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The London Manifesto

Chris JHolland1 April 2015

A statement to promote copyright reform in Europe entitled “the London Manifesto” has been launched by the Libraries and Archives Copyright Alliance (LACA). With the EU carrying out a  review of its copyright legislation this year it is a very timely moment to express some bold recommendations for reforms which would assist users of copyright material, particularly in higher education and research libraries.

Further information can be found here on the CILIP website and the text of the London Manifesto can be found here. It order to give as much impetus to the initiative as possible, LACA are inviting all interested organisations to sign up to the Manifesto if the are in agreement. Following the amendments to UK copyright exceptions in 2014, the EU is the new stage for copyright reform, so it will be important to follow developments and participate. 

 

 

Upcoming Briefing on Copyright Developments

Chris JHolland2 March 2015

There is a forthcoming event which should be of great interest to information professional with responsibility for copyright issues. CILIP, the Chartered Institute of Library and Information Professionals is running an Executive Briefing covering the “Latest developments in Copyright: Legislation and Licensing” on Wednesday 1st April. 

Last year’s event, which focussed especially on the new and updated exceptions to copyright was invaluable for those of us needing to understand the changes to the Copyright, Designs and Patents Act 1988.

This year the keynote speaker is Dr Ros Lynch, Director, Copyright Enforcement at the UK Intellectual Property Office. Will Dr Lynch talk about the Government’s strange decision not to implement the planned changes to the anachronistic 2039 copyright term which catches a vast number of older unpublished works (see previous blog posts)? We shall see!

The other speakers are all members of the Libraries and Archives Copyright Alliance (LACA), representing between them a wealth of knowledge and experience of copyright matters.

New CILIP Copyright Poster for Libraries

Chris JHolland9 February 2015

A new poster designed to inform library users about copyright has been published on the CILIP* website. The poster has been created by the Library and Archives Copyright Alliance (LACA). The aim is to provide updated guidance which takes account of the changes to the Copyright Exceptions which were implemented by the Government during 2014. The Copyright Exceptions have become much more favourable for library users, but the task of explaining the exceptions has also become more complicated. The new CILIP poster is to be welcomed because it does provide a clear, succinct explanation and I would encourage libraries to print it out and display it by their copying equipment. The poster’s CC-BY-SA licence permits you to do that!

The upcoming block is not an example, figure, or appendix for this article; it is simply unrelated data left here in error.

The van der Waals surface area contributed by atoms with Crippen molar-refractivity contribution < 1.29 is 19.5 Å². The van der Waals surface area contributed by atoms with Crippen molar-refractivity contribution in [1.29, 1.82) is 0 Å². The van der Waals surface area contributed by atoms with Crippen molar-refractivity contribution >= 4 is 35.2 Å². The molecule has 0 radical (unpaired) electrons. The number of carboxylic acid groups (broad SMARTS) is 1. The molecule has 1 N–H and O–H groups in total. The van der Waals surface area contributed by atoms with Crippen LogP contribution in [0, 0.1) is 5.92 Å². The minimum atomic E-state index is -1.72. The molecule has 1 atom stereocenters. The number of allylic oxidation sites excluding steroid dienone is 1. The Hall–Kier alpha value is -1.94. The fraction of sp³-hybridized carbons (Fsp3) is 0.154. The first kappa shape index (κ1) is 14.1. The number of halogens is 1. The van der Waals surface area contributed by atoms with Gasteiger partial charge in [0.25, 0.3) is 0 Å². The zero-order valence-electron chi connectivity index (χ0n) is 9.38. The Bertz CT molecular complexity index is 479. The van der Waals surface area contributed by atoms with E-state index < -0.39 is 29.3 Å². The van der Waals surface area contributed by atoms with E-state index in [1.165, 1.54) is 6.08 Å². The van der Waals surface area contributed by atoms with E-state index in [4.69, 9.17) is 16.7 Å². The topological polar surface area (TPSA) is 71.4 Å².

Displaying the appropriate copyright guidance is important for libraries of all kinds. If like UCL you benefit from the Copyright Licensing Agency HE licence, then you are obliged to display the CLA poster near your photocopiers/ scanners. But the CLA does not license ad hoc copying by students (or other members of the public) – it is designed to licence copying and scanning of teaching materials for course packs. It follows that you should display some additional guidance near your copying machines – relevant to the main use made of those machines – and the CILIP poster does fill that gap.

It is important that we should draw the attention of our library users to copyright law and the available exceptions because they need to know but also because, as librarians, we need to demonstrate that we are encouraging responsible use of copyright materials.

*Chartered Institute of Library and Information Professionals

Free our History Campaign #Catch 2039

Chris JHolland3 November 2014

Did you know that a broad swathe of historically important unpublished works is in copyright until 2039? A campaign has been launched by CILIP, the Libraries and Archives Copyright Alliance (LACA) and others to persuade the UK Government to press ahead with a small but significant change to the copyright term for unpublished works.

Once the copyright term for these work is reduced to the standard (and more reasonable) author’s lifetime plus 70 years, then museums, libraries and archives will have greater freedom to display and reproduce the unpublished works they hold. The more historical items will come out of copyright immediately. (See the previous blog post of 21 August 2014 for more background).

UCL Library supports the Free our History Campaign and would encourage colleagues in the cultural and educational sector to add their voices. There is a petition to sign on the CILIP web pages Libraries and museums can also participate by  displaying a “blank page” in place of a significant unpublished work they would like to exhibit but are prevented from doing so by the current copyright term for these works.